“The pollution of the Anacostia River reflects colonialism ad conquest: nationalism, militarism, empire, racism, inequality, and urban renewal.” –Brett Williams, A River Runs Through Us
When I first got to college I thought I had to choose between studying people and social justice or studying the environment. However, after a year or two, I realized I could do both. Political ecology, soil depletion, gentrification, food insecurity, climate change, and a myriad of other ideas and topics all relate back to environmental justice. I do not have a set career path or job in mind, but I do know I want to work in this field.
The quote above is from one of my favorite academic articles. I read it in a class titled “Global Cities, Justice, and the Environment.” It was without a doubt one of my favorite classes because it related the local to the global. By studying environmental justice issues around us, my professor guided us into understanding other and more broad topics of environmental justice. A River Runs Through Us, was actually written by a professor from my school, American University. It details the history of the Anacostia River, and how it has helped shape the relationship between people and the environment in the area. From indigenous people arriving 10,000 years ago to modern day, the article details how views, attitudes, and relationships have transformed.
I’m reminded of this article because of a recent meeting I attended with ECC. The DC Department of Energy and Environment (DOEE) hosted a meeting about the health of the Anacostia River. In short, it has long been known that the river is unhealthy and polluted from its long history with people. It is recommended to neither swim nor eat the fish in the water, however, a recent study of the river has shown that surface water is actually not harmful to people and the fish are not as toxic to mammals and birds as once believed. It is the sediment that is unhealthy and toxic. There are plans and ideas on how to address it, but we must now assess risk differently when it comes to the Anacostia. This is game changer and redefines how people are able to interact with the water. This report is another, unwritten section of A River Runs Through Us. It’s is an opportunity for the river to take on a positive role in people’s lives. Although the exact findings and results still need to be explained further, it is hopeful for what is to come.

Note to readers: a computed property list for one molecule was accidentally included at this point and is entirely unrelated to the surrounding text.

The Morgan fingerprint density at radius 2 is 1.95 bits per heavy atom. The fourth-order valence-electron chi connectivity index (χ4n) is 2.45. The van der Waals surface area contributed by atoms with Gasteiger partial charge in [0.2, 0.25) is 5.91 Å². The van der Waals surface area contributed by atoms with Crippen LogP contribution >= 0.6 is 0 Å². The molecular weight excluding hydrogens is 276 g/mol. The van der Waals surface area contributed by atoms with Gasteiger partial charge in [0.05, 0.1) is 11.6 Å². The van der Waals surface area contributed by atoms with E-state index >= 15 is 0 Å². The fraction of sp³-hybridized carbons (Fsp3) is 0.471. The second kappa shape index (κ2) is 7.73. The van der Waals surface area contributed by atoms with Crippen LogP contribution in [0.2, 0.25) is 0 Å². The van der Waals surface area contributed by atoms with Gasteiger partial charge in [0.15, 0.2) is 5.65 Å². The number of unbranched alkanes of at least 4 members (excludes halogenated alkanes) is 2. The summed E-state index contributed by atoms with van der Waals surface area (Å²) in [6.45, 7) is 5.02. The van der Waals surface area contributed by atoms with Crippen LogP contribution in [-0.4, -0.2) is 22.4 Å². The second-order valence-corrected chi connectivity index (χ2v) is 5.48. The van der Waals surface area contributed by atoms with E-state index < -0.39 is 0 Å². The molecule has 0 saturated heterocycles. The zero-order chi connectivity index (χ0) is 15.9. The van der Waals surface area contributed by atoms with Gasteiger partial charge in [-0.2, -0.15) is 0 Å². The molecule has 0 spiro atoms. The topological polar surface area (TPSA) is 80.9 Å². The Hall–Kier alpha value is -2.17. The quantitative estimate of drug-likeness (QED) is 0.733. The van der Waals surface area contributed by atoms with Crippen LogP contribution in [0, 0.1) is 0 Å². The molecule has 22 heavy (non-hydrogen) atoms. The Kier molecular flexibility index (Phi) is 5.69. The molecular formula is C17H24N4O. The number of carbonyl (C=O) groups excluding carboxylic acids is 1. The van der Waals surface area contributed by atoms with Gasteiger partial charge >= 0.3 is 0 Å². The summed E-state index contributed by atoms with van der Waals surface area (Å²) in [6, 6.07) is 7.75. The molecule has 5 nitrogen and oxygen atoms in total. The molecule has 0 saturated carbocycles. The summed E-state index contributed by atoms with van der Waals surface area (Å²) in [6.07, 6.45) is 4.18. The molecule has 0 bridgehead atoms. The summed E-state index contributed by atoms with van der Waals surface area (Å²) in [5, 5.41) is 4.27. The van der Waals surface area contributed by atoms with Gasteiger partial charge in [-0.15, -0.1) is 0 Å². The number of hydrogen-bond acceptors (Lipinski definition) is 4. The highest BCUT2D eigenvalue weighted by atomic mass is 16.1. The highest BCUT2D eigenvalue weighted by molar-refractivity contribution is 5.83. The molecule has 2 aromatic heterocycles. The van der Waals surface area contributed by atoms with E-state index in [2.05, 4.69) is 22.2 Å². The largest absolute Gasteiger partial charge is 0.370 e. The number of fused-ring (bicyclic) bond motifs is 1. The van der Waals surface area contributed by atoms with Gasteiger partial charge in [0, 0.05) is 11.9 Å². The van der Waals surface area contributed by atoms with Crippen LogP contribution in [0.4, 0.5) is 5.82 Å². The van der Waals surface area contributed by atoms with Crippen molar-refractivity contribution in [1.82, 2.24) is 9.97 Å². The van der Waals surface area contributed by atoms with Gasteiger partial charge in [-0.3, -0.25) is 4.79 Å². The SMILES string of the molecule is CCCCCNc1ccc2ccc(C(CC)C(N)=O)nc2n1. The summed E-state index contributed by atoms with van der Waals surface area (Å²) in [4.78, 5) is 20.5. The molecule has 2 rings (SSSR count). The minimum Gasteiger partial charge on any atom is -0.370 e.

Although this post is a bit longer than usual, I still feel myself being cut off. I could go on for hours about environmental justice and political ecology. What I shared from this meeting is just the tip of the iceberg and there is so much more I want to delve deeper in to. I’m witnessing the river change before my eyes and I’m watching years of injustice slowly be stripped away. It’s a powerful feeling and almost surreal. DOEE wants the river to be swimmable in one year. I do not know if that is possible, but if something like that were possible, it would be one of the greatest environmental justice feats I have seen thus far in my life. The Anacostia River has been neglected for far too long (like many of our other water ways) but there is hope for a better future. The EJ movement may have started in Warren County, NC in the 70’s, but it’s not over. I promise myself and those affected by environmental justice issues I will fight to make the environment and the outdoors a more equitable space.
Well, I’ve made you listen to this long enough, but I’d love to chat with you about this topic a whole lot more. Hopefully, we can! Until next time!!
Williams, Brett. “A River Runs Through Us”. American Anthropologist 103.2 (2001): 409-431. 10 Jul. 2017.